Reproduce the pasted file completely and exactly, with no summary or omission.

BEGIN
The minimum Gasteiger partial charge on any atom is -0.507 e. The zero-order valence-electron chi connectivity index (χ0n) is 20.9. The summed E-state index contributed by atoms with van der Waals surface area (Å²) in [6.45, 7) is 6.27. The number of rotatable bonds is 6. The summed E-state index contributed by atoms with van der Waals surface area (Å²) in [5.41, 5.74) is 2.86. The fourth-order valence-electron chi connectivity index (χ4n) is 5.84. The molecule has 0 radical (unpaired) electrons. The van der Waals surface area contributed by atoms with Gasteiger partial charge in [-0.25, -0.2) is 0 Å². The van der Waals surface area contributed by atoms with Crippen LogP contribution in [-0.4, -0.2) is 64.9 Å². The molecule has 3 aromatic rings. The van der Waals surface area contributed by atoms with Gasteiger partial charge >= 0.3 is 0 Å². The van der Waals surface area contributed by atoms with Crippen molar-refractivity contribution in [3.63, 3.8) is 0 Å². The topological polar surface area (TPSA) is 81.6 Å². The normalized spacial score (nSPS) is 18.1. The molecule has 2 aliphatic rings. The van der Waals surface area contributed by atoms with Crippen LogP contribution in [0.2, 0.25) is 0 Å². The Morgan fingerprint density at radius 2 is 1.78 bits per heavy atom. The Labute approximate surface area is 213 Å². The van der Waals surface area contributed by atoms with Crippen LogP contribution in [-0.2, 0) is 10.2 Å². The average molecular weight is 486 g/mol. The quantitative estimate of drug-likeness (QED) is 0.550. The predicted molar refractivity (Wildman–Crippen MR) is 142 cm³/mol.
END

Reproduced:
The minimum Gasteiger partial charge on any atom is -0.507 e. The zero-order valence-electron chi connectivity index (χ0n) is 20.9. The summed E-state index contributed by atoms with van der Waals surface area (Å²) in [6.45, 7) is 6.27. The number of rotatable bonds is 6. The summed E-state index contributed by atoms with van der Waals surface area (Å²) in [5.41, 5.74) is 2.86. The fourth-order valence-electron chi connectivity index (χ4n) is 5.84. The molecule has 0 radical (unpaired) electrons. The van der Waals surface area contributed by atoms with Gasteiger partial charge in [-0.25, -0.2) is 0 Å². The van der Waals surface area contributed by atoms with Crippen LogP contribution in [-0.4, -0.2) is 64.9 Å². The molecule has 3 aromatic rings. The van der Waals surface area contributed by atoms with Gasteiger partial charge >= 0.3 is 0 Å². The van der Waals surface area contributed by atoms with Crippen molar-refractivity contribution in [3.63, 3.8) is 0 Å². The topological polar surface area (TPSA) is 81.6 Å². The normalized spacial score (nSPS) is 18.1. The molecule has 2 aliphatic rings. The van der Waals surface area contributed by atoms with Crippen LogP contribution in [0.2, 0.25) is 0 Å². The Morgan fingerprint density at radius 2 is 1.78 bits per heavy atom. The Labute approximate surface area is 213 Å². The van der Waals surface area contributed by atoms with Crippen LogP contribution in [-0.2, 0) is 10.2 Å². The average molecular weight is 486 g/mol. The quantitative estimate of drug-likeness (QED) is 0.550. The predicted molar refractivity (Wildman–Crippen MR) is 142 cm³/mol.